STATISTICS OF YOUNGSTOWN OHIO.
THE Central station erected at Youngstown three years ago is a handsome three story brick building with facings of stone and terra cotta; the apparatus room is finished in Norway pine; the ceiling being handsomelo panneled the floor is composed of 38,000 oak blocks dipped in lead and oil and laid on top of a two and one-half-inch notched pine floor. The stable is separated from the apparatus room by a partition which prevents any bad smells from penetrating to any other portion of the station. The stable h3s a cement floor and the stalls are so arranged that they can be flushed as often as desired. The second story illustrates a new and original idea in fire department buildings, instead of having one large dor. mitory with twelve beds huddled together, the second floor has been partitioned c fl into commodious rooms, each occupied by two firemen. While the idea is a new one, it has proven successful beyond the. most sanguine expectations of the chief. The rooms are neatly carptted and furnished; in each one is a steam radiator, gas, and electric fixtures, including lights, call bells, and speaking tubes The third story contains a workshop, shooting range, and gymnasium equipped with ladders, rowing machines, and horizontal bars, etc., for the use of the firemen. The entire building is heated throughout by steam and lighted by gas and electricity.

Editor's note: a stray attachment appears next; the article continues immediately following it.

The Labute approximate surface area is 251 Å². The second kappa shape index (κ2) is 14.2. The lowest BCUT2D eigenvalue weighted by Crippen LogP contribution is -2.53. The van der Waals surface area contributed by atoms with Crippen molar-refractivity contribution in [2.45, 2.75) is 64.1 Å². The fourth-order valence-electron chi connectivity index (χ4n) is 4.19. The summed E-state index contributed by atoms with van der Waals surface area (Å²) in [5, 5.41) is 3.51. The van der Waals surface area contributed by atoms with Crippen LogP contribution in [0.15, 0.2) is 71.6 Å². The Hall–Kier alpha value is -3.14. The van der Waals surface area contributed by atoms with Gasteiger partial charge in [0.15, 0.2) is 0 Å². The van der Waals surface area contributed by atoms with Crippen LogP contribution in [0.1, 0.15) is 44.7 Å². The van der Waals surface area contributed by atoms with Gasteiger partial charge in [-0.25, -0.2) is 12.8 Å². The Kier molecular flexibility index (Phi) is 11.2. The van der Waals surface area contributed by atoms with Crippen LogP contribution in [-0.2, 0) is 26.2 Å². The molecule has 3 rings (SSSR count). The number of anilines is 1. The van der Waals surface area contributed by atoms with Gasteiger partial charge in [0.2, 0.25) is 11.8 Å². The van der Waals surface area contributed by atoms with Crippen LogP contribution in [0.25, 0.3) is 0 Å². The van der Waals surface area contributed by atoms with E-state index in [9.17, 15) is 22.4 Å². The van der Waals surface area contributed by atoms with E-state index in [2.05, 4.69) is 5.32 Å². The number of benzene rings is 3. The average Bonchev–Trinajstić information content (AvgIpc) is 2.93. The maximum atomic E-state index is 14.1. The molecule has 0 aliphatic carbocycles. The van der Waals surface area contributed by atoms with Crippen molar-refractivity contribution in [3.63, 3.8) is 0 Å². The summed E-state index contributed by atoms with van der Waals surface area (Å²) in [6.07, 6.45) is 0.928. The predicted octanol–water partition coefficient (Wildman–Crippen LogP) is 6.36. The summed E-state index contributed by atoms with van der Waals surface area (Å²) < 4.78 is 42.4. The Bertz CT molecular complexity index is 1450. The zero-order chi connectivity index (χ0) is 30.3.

The water works of Youngstown were built in 1872 by tnr city.whose population is now about 35,000. The department is under the following management: President, J. H. Morris; secretary, 1). N. Simpkins; treasurer, R. T. Johnston; superintendent, W. S. Hamilton; engineer, Christ. I.udt. The source of supply is the Mahcitting river, the water bei rg ccn ducted through an intake to the pump wells and pumped to standpipes. The pumps are one Worthington non-compound non-condensing, capacity, 3,000.000; Deane, 5,000,000 gallons capacity. The capacity of the two steel standpipes— thirty by too feet—is $1,060,000 gallons. There are fortyseven miles of mains—cost of extentions made from revenue —2.599 —supplied by the city for$i a piece, services, laid paid for by consumer. There are 200 meters owned, controled. and repaired by the city—which compels their use by blacksmiths. restaurant and hotels keepers, factories, railroads and livery stables. These a-e nearly 450 hydrants. The ordinary domestic pressure is eighty nine pounds;fire, 100 pounds. The average daily consumption is 2.415,283 gallons. The plant cost $478,503. The operating expenses are $15,409. The debt is—floating, $35,000—bonded, $260,000 at five per cent. The revenue from customers is $41,497. Among the proposed improvements of the works are two 500,000,000-gallon pumping engines, two 200-h. p., Scotch marine boilers and a new engine house. Our illustrations give views of the Central and other fire stations and of the pumping station and pumping engines of Youngstown.
The fire expenditure of Lvndonville, Vt., last year was $1,056.44. The village has now a new fire apparatus under Chief Knight as follows: Hook and ladder truck, cost, $650; two hose carts w ith 2,cco feet of good hose—1,500 being new and warranted to 300 pounds pressure.